Howard Olsen's Reviews > My Grandfather's Son

My Grandfather's Son by Clarence Thomas
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Jul 25, 09

Read in December, 2008

Justice Thomas has written one of the great memoirs of this decade. Thomas grew up dirt poor in the segregated South. He was raised by his grandfather, a tough old cuss who liked to say things like "Old Man Can't Is Dead. I Know Because I Helped Bury Him!" The narrative takes you from Thomas' birth up to the moment when he walked into his first session at the Supreme Court. Along the way, he tells the story of how that dirt poor boy grew into the man whose strength of will and character allowed him to face down a Senate Judiciary Committee filled with hostile liberals, and earn a spot on the Supreme Court.

Much of the hype around this book centered around his relationship with his grandfather. However, the sections dealing with his childhood are only a small portion of this book. Thomas is brutally frank, and self castigating about the failure of his first marriage, and his law school days as an "angry black man." He unhesitatingly describes his drinking (mostly beer) and his struggles with debt (his refused to ever allow his son to go to public school). he also details his pre-Supreme Court career, first as an assistant to Missouri's attorney general, then as a corporate lawyer at Monsanto, and finally as the head of the EEOC during the Reagan administration. He is especially proud of his work at the EEOC. Along the way, he meets up-and-comers like John Bolton, John Ashcroft, Walter Williams, and Juan Williams. Most interesting is Thomas' relationship with the great Thomas Sowell, who was Thomas' intellectual mentor.

All of this leads up, of course to the infamous Anita Hill hearings. As you might expect, Thomas stoutly denies anything improper happened. More interesting is Thomas' description of the emotional toll the hearings took. He was essentially attacked by the entire liberal establishment - Senators, unions, feminist groups, the NAACP - which used its allies in the media to spread stories that would have embarrassed the Democrats' segregationist forebears. I remember when the hearings were going on, and Thomas called the spectacle a "high tech lynching." I thought he was engaging in wild hyperbole at the time, but I was young and foolish back then.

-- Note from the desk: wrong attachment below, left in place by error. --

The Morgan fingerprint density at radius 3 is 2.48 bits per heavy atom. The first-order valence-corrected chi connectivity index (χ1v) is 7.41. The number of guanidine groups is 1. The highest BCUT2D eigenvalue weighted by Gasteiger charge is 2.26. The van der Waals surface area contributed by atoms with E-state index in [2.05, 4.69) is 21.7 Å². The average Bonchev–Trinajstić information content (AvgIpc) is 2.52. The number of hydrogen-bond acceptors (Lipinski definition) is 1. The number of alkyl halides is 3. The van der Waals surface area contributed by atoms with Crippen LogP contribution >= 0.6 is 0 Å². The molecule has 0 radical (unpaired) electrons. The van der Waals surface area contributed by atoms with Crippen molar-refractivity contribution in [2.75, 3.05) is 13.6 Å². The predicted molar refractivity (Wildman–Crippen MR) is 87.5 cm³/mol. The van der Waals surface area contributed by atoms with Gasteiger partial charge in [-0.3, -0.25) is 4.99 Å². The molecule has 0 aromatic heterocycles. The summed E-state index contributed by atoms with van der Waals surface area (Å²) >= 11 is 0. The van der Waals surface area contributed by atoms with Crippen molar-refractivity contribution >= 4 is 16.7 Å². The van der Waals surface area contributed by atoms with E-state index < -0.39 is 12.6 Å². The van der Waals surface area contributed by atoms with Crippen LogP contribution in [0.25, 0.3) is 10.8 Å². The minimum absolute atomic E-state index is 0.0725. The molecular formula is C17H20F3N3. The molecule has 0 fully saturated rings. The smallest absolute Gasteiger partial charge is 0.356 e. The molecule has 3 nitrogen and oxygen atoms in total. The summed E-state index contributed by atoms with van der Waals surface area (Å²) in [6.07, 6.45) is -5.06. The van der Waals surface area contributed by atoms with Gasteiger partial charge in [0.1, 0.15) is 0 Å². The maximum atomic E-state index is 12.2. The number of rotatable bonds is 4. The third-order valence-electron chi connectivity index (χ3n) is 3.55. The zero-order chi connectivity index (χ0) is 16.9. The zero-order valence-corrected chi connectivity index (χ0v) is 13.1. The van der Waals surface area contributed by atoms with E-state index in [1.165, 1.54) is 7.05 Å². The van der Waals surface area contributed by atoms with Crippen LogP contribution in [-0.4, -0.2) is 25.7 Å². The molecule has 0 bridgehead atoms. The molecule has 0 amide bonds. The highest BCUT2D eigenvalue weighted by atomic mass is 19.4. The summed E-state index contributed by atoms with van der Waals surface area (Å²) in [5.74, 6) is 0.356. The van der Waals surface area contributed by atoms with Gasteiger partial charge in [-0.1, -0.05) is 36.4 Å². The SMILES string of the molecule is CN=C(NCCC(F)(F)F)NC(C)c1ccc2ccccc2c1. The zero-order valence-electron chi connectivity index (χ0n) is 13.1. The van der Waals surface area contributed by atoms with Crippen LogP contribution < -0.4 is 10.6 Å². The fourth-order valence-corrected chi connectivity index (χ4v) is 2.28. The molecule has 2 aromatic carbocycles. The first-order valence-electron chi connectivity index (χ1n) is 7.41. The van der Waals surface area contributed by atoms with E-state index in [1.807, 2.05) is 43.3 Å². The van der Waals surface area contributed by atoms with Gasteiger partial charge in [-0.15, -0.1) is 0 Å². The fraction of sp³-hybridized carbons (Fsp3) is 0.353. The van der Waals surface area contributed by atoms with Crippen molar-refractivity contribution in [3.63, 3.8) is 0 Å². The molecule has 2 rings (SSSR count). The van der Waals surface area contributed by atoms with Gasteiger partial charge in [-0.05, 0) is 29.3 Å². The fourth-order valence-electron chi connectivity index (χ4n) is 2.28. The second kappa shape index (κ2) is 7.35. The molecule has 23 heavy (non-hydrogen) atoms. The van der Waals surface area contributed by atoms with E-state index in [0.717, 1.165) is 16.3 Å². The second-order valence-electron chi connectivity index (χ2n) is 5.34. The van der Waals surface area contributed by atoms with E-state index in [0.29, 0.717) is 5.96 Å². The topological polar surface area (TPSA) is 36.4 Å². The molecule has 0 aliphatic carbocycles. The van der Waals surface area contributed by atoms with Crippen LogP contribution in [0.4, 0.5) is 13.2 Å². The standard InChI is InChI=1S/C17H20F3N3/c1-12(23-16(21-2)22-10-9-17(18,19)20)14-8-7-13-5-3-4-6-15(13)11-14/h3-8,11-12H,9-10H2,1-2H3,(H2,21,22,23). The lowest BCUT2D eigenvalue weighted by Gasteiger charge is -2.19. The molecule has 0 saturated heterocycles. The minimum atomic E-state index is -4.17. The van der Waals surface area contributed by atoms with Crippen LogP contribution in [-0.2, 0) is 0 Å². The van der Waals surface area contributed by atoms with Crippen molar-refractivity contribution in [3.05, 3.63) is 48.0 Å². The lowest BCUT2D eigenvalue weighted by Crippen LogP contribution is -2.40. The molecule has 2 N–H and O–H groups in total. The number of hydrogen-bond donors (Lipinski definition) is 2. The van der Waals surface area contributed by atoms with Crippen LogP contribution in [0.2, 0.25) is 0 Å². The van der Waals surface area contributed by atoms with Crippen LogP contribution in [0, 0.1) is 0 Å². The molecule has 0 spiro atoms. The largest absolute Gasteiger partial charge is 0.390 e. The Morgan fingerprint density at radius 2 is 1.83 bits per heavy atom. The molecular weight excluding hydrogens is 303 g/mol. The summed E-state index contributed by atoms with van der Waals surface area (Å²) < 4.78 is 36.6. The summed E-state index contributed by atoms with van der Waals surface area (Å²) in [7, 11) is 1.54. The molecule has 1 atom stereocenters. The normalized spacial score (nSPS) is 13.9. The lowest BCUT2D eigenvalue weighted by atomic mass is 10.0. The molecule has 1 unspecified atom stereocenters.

Thomas quotes extensively from the statements he read to the TV audience watching the Judiciary hearings. I remember watching them at the time, and his quoted passages still burn with righteous rage. Thomas was his grandfather's son because all of his grandfather's pride, strength, and fire had been passed to him, and saved him during the hearings. Many conservatives have been through attacks similar to that which was visited on Thomas, but few have been able fight back so well (Bolton, Ashcroft, and Sarah Palin are others).

As a prose stylist, Thomas is very good. He is economical in his word choices. his chapters move along efficiently and always lead up to a good conclusory sentence that sets up the next chapter. This should come as no surprise if you have read any of Justice Thomas' judicial opinions, which are always marked by an admirable clarity and unflinching forecasts of the practical results of wrong headed decisions. His opinions are the only ones that could be read and understood by a person of average intellect, which is Thomas' intent. Those who prefer the tortured stylings of the Court's more intellectual members find this unintelligent and worse. They should really be asking why their preferred judicial decisions require obfuscation and obscurity, rather than Thomas' sunlight and clarity.

If you are a conservative, this book is, of course, required reading. If you are liberal, or are otherwise a one of Thomas' detractors, I think fairness demands that you read this book as well. Then, you should ask yourself why the defense of your philosophy required that this man be denigrated and destroyed.


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